FERC, CFTC, and State Energy Law Developments
While no one has a crystal ball for what 2023 will hold for the energy industry, the seemingly widespread support for green technology and clean energy is expected to carry through this year. In our industry outlook, “The Trends—and Traps—That Will Shape 2023,” we highlight some of the major green energy tax credit trends.
On January 1, 2023, newly constructed standalone energy storage facilities became eligible for an investment tax credit (ITC) under Section 48 of the Internal Code of 1986, as amended (Code), pursuant to provisions of the recently enacted Inflation Reduction Act (IRA). Storage facilities placed in service before 2023 generally were only eligible for an ITC when constructed as part of a combined renewable generation (typically solar) plus storage facility and the storage system was charged by the paired renewable generation system at least for the 5-year initial operating period. Storage developers and owners will now be able to take advantage of new and significant tax credit opportunities, whether or not the storage system is paired with a renewable generation energy facility.
FERC issued three orders focused on increasing regulations for inverter-based resources (IBRs) in fulfillment of one of its primary goals to protect the reliability of the bulk-power system. FERC ensures this reliability through the North American Electric Reliability Corporation (NERC), an independent Electric Reliability Organization that develops and enforces mandatory reliability standards. The reliability standards are only mandatory for certain entities registered with NERC, but most IBRs are not required to register and therefore are not obligated to follow the reliability standards.
On December 1, 2022, the Environmental Protection Agency (EPA) published its proposed “set” rule for the Renewable Fuel Standard (RFS) Program. In addition to setting the volume and percentage standards for renewable fuels for 2023 through 2025, EPA proposed several regulatory changes to the RFS Program, the most notable of which was its proposal to create a new program to govern the Renewable Identification Numbers (RINs) for renewable electricity, which are known as “eRINs.”
The US Department of Commerce (DOC) issued its preliminary determination on December 2, 2022, related to circumvention of antidumping and countervailing duty (AD/CVD) orders A-570-979 and C-570-980 (the Orders) with respect to Cambodia, Malaysia, Thailand, and Vietnam. DOC determined that imports of certain crystalline silicon photovoltaic (CSPV) cells exported from Cambodia, Malaysia, Thailand, or Vietnam using parts and components produced in China are circumventing the AD/CVD orders on solar cells and modules from China.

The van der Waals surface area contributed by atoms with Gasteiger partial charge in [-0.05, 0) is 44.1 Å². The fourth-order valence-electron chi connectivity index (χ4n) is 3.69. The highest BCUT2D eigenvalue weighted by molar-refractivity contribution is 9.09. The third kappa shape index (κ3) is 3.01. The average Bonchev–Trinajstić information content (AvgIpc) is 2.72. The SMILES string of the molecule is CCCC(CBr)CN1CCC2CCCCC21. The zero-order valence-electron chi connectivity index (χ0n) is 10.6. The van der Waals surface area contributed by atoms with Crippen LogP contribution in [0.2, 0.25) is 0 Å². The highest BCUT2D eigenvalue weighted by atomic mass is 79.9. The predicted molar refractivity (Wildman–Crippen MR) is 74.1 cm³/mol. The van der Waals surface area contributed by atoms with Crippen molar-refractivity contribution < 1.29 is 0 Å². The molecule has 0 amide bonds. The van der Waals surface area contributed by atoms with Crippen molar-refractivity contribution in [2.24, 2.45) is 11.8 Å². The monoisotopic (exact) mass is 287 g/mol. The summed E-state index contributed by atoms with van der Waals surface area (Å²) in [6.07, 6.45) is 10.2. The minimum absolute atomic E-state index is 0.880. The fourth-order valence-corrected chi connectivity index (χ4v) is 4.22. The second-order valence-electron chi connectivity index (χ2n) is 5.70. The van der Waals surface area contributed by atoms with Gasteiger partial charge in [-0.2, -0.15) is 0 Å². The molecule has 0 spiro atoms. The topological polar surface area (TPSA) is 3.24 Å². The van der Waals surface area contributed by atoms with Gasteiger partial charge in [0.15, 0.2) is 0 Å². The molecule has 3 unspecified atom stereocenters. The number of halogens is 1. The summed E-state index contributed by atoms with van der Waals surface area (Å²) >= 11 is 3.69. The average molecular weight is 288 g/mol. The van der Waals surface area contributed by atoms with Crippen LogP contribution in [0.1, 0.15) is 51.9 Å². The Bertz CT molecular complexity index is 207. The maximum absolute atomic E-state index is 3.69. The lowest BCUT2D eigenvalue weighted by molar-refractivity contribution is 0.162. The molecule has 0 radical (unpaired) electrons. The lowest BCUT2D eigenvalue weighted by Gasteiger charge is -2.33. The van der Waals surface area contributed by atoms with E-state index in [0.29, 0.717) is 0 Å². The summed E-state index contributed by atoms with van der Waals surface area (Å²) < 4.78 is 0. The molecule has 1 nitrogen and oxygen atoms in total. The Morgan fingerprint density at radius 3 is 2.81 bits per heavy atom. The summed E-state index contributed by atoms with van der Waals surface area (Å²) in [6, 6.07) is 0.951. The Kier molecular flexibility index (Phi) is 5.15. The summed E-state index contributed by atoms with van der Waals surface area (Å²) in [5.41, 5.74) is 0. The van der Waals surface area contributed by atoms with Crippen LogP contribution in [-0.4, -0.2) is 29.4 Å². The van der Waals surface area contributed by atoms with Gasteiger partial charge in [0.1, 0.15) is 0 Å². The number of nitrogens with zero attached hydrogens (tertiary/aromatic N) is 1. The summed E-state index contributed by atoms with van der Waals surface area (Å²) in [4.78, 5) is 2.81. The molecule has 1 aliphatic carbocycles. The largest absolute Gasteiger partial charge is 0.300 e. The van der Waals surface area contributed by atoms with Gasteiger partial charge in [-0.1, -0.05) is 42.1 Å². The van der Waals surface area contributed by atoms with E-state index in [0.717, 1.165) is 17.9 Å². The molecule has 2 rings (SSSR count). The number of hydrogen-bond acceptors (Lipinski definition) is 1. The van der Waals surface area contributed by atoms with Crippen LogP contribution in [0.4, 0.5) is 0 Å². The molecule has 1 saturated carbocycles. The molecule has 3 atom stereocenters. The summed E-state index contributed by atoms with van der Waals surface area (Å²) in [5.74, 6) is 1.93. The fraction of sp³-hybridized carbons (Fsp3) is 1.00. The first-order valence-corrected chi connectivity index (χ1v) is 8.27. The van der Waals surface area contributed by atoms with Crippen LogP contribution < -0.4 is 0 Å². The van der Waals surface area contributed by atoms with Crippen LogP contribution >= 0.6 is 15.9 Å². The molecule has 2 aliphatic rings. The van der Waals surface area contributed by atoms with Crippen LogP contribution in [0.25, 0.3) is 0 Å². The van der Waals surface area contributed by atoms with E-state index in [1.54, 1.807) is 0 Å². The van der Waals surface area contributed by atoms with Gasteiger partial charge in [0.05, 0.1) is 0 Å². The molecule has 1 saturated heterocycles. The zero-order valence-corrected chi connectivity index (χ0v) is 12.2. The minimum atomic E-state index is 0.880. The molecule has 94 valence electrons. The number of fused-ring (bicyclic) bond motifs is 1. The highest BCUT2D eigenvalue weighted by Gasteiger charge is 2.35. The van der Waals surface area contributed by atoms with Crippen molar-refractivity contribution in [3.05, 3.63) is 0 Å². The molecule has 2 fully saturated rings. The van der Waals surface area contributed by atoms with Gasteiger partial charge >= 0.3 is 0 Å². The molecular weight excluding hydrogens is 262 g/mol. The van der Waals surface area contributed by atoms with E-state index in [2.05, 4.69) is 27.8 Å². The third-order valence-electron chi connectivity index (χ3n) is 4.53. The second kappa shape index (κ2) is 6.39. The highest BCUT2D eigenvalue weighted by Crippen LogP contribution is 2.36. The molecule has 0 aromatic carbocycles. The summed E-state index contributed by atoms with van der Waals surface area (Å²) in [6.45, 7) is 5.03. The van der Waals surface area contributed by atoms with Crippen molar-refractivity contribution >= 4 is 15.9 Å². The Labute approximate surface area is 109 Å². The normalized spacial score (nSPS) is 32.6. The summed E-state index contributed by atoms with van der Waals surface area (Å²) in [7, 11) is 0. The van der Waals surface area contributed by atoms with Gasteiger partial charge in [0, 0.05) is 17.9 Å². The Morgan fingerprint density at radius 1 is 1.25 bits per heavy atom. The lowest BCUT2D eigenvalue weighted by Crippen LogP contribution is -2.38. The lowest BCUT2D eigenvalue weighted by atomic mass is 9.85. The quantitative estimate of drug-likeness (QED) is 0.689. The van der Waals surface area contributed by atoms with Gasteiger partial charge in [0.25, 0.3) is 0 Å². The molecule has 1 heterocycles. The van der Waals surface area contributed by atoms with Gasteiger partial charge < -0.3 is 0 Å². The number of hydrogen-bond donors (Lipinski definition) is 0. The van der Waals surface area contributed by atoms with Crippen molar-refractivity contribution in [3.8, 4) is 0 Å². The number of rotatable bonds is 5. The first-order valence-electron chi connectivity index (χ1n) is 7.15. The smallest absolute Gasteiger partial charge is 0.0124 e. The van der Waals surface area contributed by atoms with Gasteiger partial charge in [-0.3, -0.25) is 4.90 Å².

The Federal Energy Regulatory Commission (Commission) issued an order on September 22, 2022, informing sellers with market-based rate (MBR) authorization that have not complied with Order No. 860’s requirements to submit data describing their ownership and affiliates that their MBR authorizations will be revoked unless they come into compliance within 15 days.
FERC recently held a Staff-led technical conference to discuss whether, and if so, how, the Commission should require additional financial assurance mechanisms in the licenses and other authorizations it issues for hydroelectric projects, to ensure that licensees have the capability to carry out license requirements and, particularly, to maintain their projects in safe condition. The feedback received during the conference, as well as the comments to be filed, will likely shape the ultimate FERC rule on financial assurance requirements currently under consideration.
As an example of its renewed focus on dam safety, FERC recently issued an order assessing a $600,000 civil penalty to Ampersand Cranberry Lake Hydro LLC for a violation of Ampersand’s hydro license for the 500 kW Cranberry Lake Project No. 9658. The violation is related to Ampersand’s failure to complete known dam safety repairs over multiple years and its loss of property rights needed for the Cranberry Lake Project, located on the Oswegatchie River in St. Lawrence County, New York.
Be sure to check out the latest issue of Empowered, our energy industry newsletter.
In an article featured in our global energy industry newsletter, Empowered, lawyers Carl Valenstein and Jonathan Wilcon analyze the implications of the Jones Act on offshore wind development. While the authors acknowledge that many see Jones Act compliance as a “potential bottleneck” for the offshore wind industry’s progress, they discuss strategies that will permit Jones Act compliance and offshore wind development in the United States.